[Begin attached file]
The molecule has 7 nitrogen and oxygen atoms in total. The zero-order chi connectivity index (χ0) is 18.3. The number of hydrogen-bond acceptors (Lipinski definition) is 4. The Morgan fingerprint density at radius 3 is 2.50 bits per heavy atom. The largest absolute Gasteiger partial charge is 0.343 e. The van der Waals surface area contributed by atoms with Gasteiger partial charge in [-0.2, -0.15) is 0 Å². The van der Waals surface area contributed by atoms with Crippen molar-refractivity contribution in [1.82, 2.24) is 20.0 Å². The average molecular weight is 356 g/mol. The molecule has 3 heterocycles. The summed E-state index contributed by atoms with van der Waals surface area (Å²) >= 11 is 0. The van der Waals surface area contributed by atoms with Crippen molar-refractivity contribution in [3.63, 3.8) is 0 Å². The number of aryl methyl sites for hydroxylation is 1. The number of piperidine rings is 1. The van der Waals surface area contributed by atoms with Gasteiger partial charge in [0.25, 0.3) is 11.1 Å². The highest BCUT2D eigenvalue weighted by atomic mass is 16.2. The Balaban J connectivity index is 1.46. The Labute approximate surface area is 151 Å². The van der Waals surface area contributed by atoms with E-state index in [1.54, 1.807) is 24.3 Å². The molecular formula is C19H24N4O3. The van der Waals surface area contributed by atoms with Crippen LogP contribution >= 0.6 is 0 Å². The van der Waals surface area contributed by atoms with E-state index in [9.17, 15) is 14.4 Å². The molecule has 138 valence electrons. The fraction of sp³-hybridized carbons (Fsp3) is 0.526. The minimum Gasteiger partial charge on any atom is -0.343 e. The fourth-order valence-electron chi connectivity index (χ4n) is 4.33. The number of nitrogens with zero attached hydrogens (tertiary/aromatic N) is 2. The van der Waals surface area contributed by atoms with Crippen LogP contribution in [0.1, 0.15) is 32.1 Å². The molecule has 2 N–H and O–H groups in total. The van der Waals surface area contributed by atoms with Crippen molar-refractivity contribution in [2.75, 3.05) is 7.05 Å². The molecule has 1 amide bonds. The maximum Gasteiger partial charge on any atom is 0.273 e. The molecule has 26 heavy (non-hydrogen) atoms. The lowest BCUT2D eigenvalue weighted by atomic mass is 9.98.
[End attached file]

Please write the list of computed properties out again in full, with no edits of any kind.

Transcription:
The molecule has 7 nitrogen and oxygen atoms in total. The zero-order chi connectivity index (χ0) is 18.3. The number of hydrogen-bond acceptors (Lipinski definition) is 4. The Morgan fingerprint density at radius 3 is 2.50 bits per heavy atom. The largest absolute Gasteiger partial charge is 0.343 e. The van der Waals surface area contributed by atoms with Gasteiger partial charge in [-0.2, -0.15) is 0 Å². The van der Waals surface area contributed by atoms with Crippen molar-refractivity contribution in [1.82, 2.24) is 20.0 Å². The average molecular weight is 356 g/mol. The molecule has 3 heterocycles. The summed E-state index contributed by atoms with van der Waals surface area (Å²) >= 11 is 0. The van der Waals surface area contributed by atoms with Crippen molar-refractivity contribution in [3.63, 3.8) is 0 Å². The number of aryl methyl sites for hydroxylation is 1. The number of piperidine rings is 1. The van der Waals surface area contributed by atoms with Gasteiger partial charge in [0.25, 0.3) is 11.1 Å². The highest BCUT2D eigenvalue weighted by atomic mass is 16.2. The Balaban J connectivity index is 1.46. The Labute approximate surface area is 151 Å². The van der Waals surface area contributed by atoms with E-state index in [1.54, 1.807) is 24.3 Å². The molecular formula is C19H24N4O3. The van der Waals surface area contributed by atoms with Crippen LogP contribution >= 0.6 is 0 Å². The van der Waals surface area contributed by atoms with E-state index in [9.17, 15) is 14.4 Å². The molecule has 138 valence electrons. The fraction of sp³-hybridized carbons (Fsp3) is 0.526. The minimum Gasteiger partial charge on any atom is -0.343 e. The fourth-order valence-electron chi connectivity index (χ4n) is 4.33. The number of nitrogens with zero attached hydrogens (tertiary/aromatic N) is 2. The van der Waals surface area contributed by atoms with Crippen LogP contribution in [0.1, 0.15) is 32.1 Å². The molecule has 2 N–H and O–H groups in total. The van der Waals surface area contributed by atoms with Crippen molar-refractivity contribution in [2.75, 3.05) is 7.05 Å². The molecule has 1 amide bonds. The maximum Gasteiger partial charge on any atom is 0.273 e. The molecule has 26 heavy (non-hydrogen) atoms. The lowest BCUT2D eigenvalue weighted by atomic mass is 9.98.